One way to become familiar with single-cylinder motorcycle engines is to rebuild a 50cc engine. In some cases, you can do a simple top-end rebuild with the engine still mounted on the motorcycle. A complete rebuild needs to be performed on a workbench, though. Any engine rebuild requires knowledge of bolted connections, engine tools and your motorcycle's repair manual. Compile the necessary tools and obtain the kits necessary to rebuild your 50cc motorcycle engine.
- Skill level:
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Things you need
- Repair manual (year and model of your motorcycle)
- 50cc engine rebuild kit
- Oil pan
- Metric tools (sockets, ratchet and wrenches)
- Torque wrench
- Rubber mallet
- Cold chisel
- Utility pan
- Engine cleaner
- Utility brushes
- Motor oil
Drain the engine oil into an oil pan. Locate the master link on the drive chain. Remove the link and take the chain off of the motorcycle.
Examine the engine thoroughly. Identify and detach the external components, cables and lines that connect to the engine. These include the fuel line, carburettor, gearshift pedal, spark plug wires, throttle cable and clutch cable. With some bikes, removing the gas tank and rider's seat makes it easier to access certain components.
Loosen and remove the motor-mount bolts. Ask an assistant to help lift the engine out of the motorcycle frame and place it onto a workbench. Be careful with your motorcycle engine. Forcing it out of the frame or dropping it can break fins on the cylinder casing or damage the engine cases.
Remove the spark plugs from the cylinder head. Remove the cylinder head bolts. Tap the sides of the head with a rubber mallet to unseat the head gasket. If necessary, free the head from the cylinder by positioning the tip of a cold chisel along the seam of the head gasket, while tapping the end of the chisel with the mallet. Lift the head off of the cylinders.
Remove the nuts and washers at the top of the cylinder. Free the cylinder from the top of the crankcase using the cold chisel and mallet along the seam at the lower edges of the cylinder. Lift the single-cylinder up and off the threaded studs.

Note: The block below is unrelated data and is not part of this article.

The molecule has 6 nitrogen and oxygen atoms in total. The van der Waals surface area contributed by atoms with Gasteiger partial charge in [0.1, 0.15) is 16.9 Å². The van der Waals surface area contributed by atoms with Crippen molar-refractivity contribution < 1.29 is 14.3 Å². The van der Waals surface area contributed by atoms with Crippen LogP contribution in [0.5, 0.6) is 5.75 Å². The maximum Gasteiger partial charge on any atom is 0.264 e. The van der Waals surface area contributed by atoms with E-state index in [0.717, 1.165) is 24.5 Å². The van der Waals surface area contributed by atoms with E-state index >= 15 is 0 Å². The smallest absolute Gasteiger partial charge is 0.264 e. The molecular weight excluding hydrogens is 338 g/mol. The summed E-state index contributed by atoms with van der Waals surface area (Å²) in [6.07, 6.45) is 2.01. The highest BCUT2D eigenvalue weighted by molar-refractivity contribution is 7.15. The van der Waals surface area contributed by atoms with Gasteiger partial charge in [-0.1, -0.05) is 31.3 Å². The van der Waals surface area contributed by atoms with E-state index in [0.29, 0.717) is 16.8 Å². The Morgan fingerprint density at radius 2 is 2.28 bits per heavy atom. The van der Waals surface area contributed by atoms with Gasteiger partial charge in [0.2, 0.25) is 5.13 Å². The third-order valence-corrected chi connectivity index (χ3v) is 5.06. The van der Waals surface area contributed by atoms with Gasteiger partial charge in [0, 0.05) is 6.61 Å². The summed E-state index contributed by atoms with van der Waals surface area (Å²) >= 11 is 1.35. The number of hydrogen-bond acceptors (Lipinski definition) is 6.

Enlist a motorcycle machine shop to service the cylinder head, the valves and hone the cylinder sleeve. Ask the shop to measure the cylinder. Obtain the new piston, piston rings, wrist pins and clips. Include a new head gasket and cylinder gasket.
Refer to your repair manual for procedures and information regarding the lower end tear-down. Obtain the tools and replacement parts necessary for a lower-end rebuild. Typical parts include seals, washers, crank bearings, gaskets and replacements for any damaged parts. The tools you need depend upon the make and year of your motorcycle engine.
Clean the engine casings and all bolts in a utility pan. Brush on generous amounts of engine cleaner with a utility brush. Clean the inside and outside for a thorough job. Clean the threads on all bolts and nuts. Wipe everything down with clean rags.
Refer to your repair manual or consult a motorcycle mechanic when installing crank bearings, seals and new parts. Use gasket sealer to hold the larger gaskets in place as you reattach the covers to the primary case. Put the new cylinder gasket on the engine crankcase.
Attach the new piston to the piston rod using a new wrist pin and wrist pin clips. Put the new rings on the piston. Slide the cylinder to the threaded studs and install it on the engine crankcase.
Place the new head gasket on the cylinder. Attach the cylinder head with the saved bolts. Tighten the head bolts to the specified torque with a torque wrench. This will vary depending upon the make and manufacturer of the engine.
Ask an assistant to help you position the rebuilt engine in the motorcycle frame. Tighten the motor-mount bolts. Fill the engine crankcase with fresh motor oil. Reconnect the removed components, cables and lines. Reinstall the drive chain on the motorcycle.
Tips and warnings
- Always refer to the repair manual for torque specifications when tightening any bolts.
- Coat new seals with motor oil before you install them.
- Coat the piston and rings with motor oil before installing the cylinder on the crankcase.
- Replace any internal oil or transmission fluid filters.
- Consider replacing the clutch plates during the engine rebuild.
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